• Wednesday, April 17, 2024


‘Pills by post’ to terminate early pregnancies to be made permanent in England and Wales

The decision reportedly follows a record number of terminations being carried out last year in England and Wales.


By: Kimberly Rodrigues

From next week, women in England and Wales will be able to permanently access early medical abortions at home after ministers were forced to abandon plans to scrap the “pills by post” service which was trialled during the Covid pandemic, the Guardian reports.

The decision reportedly follows a record number of terminations being carried out last year in England and Wales.

‘Pills by post’ abortions which can be used to terminate a pregnancy in the first 10 weeks were brought in early 2020 when regular abortion services closed during the lockdown.

According to Government data, nearly 215,000 abortions were carried out in the two nations in 2021 – up 2 per cent on the year before.

Additionally, more than half the abortions were carried out at home via the ‘pills by post’ service, the report from the Office for Health Improvement and Disparities said.

The Daily Mail informs that though ministers originally wanted to scrap the scheme this summer, they were defeated by a vote by MPs in March. Following an emotional debate, 215 MPs reportedly voted to amend the Health and Care Bill to keep the service in place.

This new move will allow thousands of women to terminate their pregnancy from the privacy of their home, rather than go to a clinic or hospital.

Additionally, women will be able to secure early medical abortion pills via a phone call or via online consultation with a doctor without leaving their home.

Announcing the move today, Minister for Public Health Maggie Throup reportedly said, “The wellbeing and safety of women requiring access to abortion services is paramount.

“With these measures women will have more choice in how and where they access abortion services, while ensuring robust data is collected to ensure their continued safety.”

Medical abortion involves taking two different medicines to end a pregnancy. It involves two sets of pills – with the new scheme women will be able to take the first pill in the comfort and privacy of their home, rather than having to take it at a medical facility.

The two medications are mifepristone and misoprostol, taken at least 24 hours apart.

These pills have to be taken within the first 10 weeks of pregnancy. However, before the pandemic struck, only the second set of pills could be taken at home, informs the Guardian.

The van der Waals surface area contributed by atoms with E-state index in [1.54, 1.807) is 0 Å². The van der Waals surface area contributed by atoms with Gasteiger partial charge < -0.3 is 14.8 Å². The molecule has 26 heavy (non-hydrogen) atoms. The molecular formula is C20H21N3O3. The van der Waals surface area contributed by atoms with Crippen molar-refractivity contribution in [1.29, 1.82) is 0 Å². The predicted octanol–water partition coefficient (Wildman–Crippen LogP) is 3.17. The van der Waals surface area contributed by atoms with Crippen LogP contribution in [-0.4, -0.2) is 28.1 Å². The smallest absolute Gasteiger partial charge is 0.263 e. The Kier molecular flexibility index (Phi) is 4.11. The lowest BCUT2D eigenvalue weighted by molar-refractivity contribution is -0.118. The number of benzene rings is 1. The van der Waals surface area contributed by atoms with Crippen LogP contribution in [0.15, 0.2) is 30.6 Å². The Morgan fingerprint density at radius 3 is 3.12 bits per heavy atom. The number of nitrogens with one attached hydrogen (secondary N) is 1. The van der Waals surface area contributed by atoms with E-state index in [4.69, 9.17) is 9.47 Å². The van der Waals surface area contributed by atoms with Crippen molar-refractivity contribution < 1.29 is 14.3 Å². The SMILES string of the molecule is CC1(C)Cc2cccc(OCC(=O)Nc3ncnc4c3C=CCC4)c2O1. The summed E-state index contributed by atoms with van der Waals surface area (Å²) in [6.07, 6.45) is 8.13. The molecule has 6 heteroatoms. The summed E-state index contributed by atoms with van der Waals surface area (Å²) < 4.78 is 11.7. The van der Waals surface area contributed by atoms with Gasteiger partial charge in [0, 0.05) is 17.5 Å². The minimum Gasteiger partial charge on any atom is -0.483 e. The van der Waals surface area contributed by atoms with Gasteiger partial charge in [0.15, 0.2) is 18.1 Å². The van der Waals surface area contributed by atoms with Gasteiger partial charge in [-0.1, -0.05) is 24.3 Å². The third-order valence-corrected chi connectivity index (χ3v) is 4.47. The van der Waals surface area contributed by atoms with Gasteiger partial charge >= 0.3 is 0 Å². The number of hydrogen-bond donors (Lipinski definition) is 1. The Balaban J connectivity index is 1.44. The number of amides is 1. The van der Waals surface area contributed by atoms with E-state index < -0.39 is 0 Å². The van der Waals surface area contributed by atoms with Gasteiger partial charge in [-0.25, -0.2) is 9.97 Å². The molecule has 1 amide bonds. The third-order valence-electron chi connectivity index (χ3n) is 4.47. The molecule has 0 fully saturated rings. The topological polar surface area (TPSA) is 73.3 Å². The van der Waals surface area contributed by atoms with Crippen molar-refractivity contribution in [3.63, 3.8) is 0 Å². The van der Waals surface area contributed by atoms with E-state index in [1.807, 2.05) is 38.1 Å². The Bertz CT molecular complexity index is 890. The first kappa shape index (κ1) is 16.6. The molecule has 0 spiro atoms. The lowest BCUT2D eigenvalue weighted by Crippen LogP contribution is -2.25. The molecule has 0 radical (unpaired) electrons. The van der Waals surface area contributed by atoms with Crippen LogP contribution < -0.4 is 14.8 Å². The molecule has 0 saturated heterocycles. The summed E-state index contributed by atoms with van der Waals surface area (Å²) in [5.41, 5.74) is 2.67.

Under pre-pandemic rules, women took the first pill at a medical facility under the supervision of a clinician – the second pill was then taken at home up to 48 hours later.

The temporary measure (pills by post service) was initially introduced during the early stages of the Covid pandemic in 2020 so that women could access treatment after a phone or online consultation instead of visiting a clinic.

According to the Daily Mail, women are required to take mifepristone first (as the pill blocks progesterone) a hormone needed to maintain the pregnancy, from working.

The second pill, misoprostol, contains a hormone called prostaglandin which reportedly causes the uterus to contract, triggering the abortion.

Media reports state that the Department of Health and Social Care said doctors will be required to certify in ‘good faith’ that the pills are only being used to terminate early pregnancies.

Doctors will also be required to record information on abortion notification forms about the place of consultation and the place of termination of the pregnancy and whether the consultation was fully remote.

This data is meant to assist the Government in analysing the trends in at-home abortions so as to better understand the use of remote services.

The Daily Mail also informs that British women who are beyond nine weeks (and six days) pregnant can opt for a surgical abortion on the NHS. However, surgical abortions are a fraction of total abortions carried out in the UK, only accounting for 13 per cent of abortions last year.

24 weeks of pregnancy is the general limit for surgical abortions in the UK but they can be carried out after that, only under very limited circumstances – these include if the mother’s life is in danger by the pregnancy continuing or if a test reveals that the child has a severe disability.

Abortions carried out in women over 35 has been on the rise over the past decade, states the Daily Mail. In 2011, 27,199 women reportedly had an abortion compared to 40,789 abortions recorded in 2021.

At the end of March 2020, the then Health Secretary Matt Hancock approved home abortions. According to the new rules, women were allowed (within the first ten weeks of pregnancy) to take the first termination pill at home following a teleconsultation with a clinician.

The Government has stated that guidance for providing the abortion pills to under-18s will soon be published by the Royal College of Paediatrics and Child Health to ensure that in case of suspected abuse, children who do need to access abortions services and the safeguarding measures, will be able to do so.

The Abortion Act will be amended from 30 August to allow eligible women in the first 10 weeks of pregnancy – up to nine weeks and six days – to continue to access the ‘pills by post’ service, said the Guardian.


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